Megawati calls for civilian militias to curb rebels
Critics accuse the President of using muscle politics’ to try and clinch presidential election.
President Megawati Sukarnoputri yesterday called for civilian militias to be set up in Indonesia as the military and police struggle to contain insurgencies and widespread lawlessness in the country.
Her comments – which sparked concern among human rights groups here because of fears that they could lead to the re-emergence of vigilante outfits that ran riot in Timor Leste in 1999 – appeared to be a move by Jakarta to up the ante in its battle against separatists in Aceh.
Her detractors charge that her suggestion also underscored a political motive – legitimising the use of ‘muscle politics’ to clinch the presidential election next year.
In a televised speech to thousands of officers celebrating National Police Day, Ms Megawati said: ‘Nowadays, as we watch conditions in certain parts of our country … we need to seriously consider and adopt sufficient measures so that citizens can defend themselves.’
The concern, as the President made clear, was that security forces were strapped for manpower and resources to fight a battle on many fronts in the sprawling archipelago.
Officials have acknowledged several times that Indonesia had a low ratio of uniformed security personnel to people but that funds were a barrier to significantly boosting numbers.
There are about 500,000 military personnel in the country of 231 million people.
Historically, the generals have always enlisted the help of militia groups to stamp out insurgencies or resistance to the government.
Instead of lowering the threshold for violence, these groups have caused more problems on the ground.
One prominent feature of mass violence in Indonesia in the past decade was the role played by the preman – thugs and hooligans – many of whom were trained by the military in East Timor.
After their stint in the former Portuguese colony, an increasing number of these premans were brought to Java by their military handlers.
The most acute manifestation of the problem was the spiralling violence during the first half of 1998 that culminated in President Suharto’s resignation.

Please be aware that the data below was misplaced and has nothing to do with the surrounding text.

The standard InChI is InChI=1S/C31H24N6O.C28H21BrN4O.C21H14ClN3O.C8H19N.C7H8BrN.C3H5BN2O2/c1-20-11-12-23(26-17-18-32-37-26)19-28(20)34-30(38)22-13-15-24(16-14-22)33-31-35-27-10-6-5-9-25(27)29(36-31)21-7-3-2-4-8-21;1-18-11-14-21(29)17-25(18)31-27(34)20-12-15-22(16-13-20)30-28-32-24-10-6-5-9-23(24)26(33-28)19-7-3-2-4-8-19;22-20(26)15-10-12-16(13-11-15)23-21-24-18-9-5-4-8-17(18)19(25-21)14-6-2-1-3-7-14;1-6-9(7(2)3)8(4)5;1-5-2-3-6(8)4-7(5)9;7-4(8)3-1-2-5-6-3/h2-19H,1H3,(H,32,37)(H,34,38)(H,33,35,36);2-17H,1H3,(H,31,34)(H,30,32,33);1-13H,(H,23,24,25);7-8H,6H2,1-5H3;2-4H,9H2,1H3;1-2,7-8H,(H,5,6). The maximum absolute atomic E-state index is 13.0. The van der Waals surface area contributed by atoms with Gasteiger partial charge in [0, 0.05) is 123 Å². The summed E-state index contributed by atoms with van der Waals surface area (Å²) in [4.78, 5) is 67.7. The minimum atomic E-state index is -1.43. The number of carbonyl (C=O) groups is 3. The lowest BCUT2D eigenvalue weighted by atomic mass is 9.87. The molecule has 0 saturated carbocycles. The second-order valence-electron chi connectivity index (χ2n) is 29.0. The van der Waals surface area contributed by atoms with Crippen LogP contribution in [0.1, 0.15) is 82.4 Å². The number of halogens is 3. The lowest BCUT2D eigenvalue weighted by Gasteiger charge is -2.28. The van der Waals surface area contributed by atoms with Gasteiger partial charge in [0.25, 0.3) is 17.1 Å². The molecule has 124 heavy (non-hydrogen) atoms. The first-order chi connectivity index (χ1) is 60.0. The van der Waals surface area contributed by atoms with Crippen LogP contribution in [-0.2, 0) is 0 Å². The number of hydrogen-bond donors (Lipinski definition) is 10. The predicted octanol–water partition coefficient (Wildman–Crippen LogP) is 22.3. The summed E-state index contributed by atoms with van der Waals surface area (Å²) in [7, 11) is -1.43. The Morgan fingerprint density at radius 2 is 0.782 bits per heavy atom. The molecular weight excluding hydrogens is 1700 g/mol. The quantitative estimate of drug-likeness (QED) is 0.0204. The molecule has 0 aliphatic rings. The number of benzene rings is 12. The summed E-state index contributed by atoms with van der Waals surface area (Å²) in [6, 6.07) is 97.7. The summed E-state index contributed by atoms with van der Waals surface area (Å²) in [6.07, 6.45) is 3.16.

Orchestrated mob violence, mysterious ninja murders and the rampage in Timor Leste following elections in 1999 have all stamped their bloody print on Indonesia in recent years.
There is evidence to suggest that a similar pattern exists today.
The army is believed to have already established civilian militia proxies in Aceh, where a 27-year-old rebellion is raging.
With smaller troop numbers in the area after December this year, the military will be even more reliant on vigilantes.
Human rights workers have accused those pro-Jakarta militias of extra-judicial killings and other atrocities.
The military has also allegedly set up smaller militia groups in Papua, another province wracked by decades of separatist war.
Observers said that Ms Megawati is being driven by nationalist and political imperatives. But she was stepping into a hornet’s nest of public opinion traumatised by decades of thug politics.
Political analyst Arbi Sanit of the University of Indonesia said that it was a short-term response to problems in Aceh and also a move to legitimise the use of such outfits during elections next year to scare off her opponents.
‘In the long run, it does nothing to rid the country of this propensity to resolve problems by violent means,’ he said.
In another development on the Aceh front, Indonesia’s military said yesterday that it had used helicopters to fire rockets at suspected rebel positions in the province, forcing residents to flee their homes, AFP reported.